Based on the legacy of the book Legal Transplants in East Asia and Oceania, the Global Citizenship: Free Trade and Free Movement of Human Capital in South East Asia and Oceania 2019 workshop intends to discuss the implications, in theory and in practice, of having common immigration policies (à la EU, if you wish) in the East Asia and Oceania regions. This might appear to be a bold initiative for many reasons (e.g. immigration appears to attract the interest of unsavoury political groups; there is a perception that human capital and financial capital are unrelated; etc.), but there are strong indications, based on the European experiment, that a free flow of capital and the ability to share scientific and technical knowledge are closely related to the management of the international transfer of highly skilled individuals. The correlation between the three is relatively obvious in Europe, but there is little research on this aspect in East Asia and Oceania.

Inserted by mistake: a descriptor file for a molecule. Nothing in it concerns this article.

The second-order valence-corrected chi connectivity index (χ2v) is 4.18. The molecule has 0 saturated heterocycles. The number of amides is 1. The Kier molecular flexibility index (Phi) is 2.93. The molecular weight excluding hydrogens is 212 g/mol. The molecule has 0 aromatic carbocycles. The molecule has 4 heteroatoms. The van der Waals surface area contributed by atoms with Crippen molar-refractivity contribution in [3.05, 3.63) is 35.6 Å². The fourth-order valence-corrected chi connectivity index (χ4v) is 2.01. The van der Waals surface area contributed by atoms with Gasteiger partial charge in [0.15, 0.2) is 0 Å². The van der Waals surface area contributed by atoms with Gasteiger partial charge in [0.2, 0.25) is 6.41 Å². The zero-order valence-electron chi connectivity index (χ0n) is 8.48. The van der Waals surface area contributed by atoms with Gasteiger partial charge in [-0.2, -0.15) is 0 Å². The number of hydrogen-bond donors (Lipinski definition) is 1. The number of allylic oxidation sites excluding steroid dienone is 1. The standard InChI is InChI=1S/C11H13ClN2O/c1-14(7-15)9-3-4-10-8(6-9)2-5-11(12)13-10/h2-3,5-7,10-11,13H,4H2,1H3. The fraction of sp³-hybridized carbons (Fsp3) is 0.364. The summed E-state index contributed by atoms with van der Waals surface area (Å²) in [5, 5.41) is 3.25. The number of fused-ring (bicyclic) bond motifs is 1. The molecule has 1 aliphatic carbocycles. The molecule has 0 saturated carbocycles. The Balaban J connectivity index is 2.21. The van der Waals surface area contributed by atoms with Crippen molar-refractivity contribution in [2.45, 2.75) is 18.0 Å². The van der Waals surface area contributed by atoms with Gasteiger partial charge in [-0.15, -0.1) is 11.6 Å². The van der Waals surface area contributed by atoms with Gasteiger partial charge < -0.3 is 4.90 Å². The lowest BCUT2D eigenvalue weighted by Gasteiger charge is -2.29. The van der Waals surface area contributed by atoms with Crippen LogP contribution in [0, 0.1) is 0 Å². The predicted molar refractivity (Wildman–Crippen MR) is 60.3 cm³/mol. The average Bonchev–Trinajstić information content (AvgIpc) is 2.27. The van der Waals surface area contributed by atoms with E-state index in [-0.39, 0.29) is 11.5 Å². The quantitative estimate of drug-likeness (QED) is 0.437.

However, Free Trade Agreements (e.g. Agreement Establishing the ASEAN-Australia-New Zealand Free Trade Area, Progressive Agreement for Trans-Pacific Partnership) are perceived essential for the economic development of the region, yet there is little awareness of the role of human capital in economic development. The current arrangements between New Zealand and Australia are, perhaps due to historical reasons, an example of the benefits of having coordinated immigration–emigration policies.
Participants include: Jaako Husa (University of Helsinki); Jo Shaw (University of Edinburgh); Anthony Gray (University of Southern Queensland); Tiziana Torresi (University of Adelaide); Elena Prat (University of Uppsala); and Yiannos Tolias (New York University and the European Commission).
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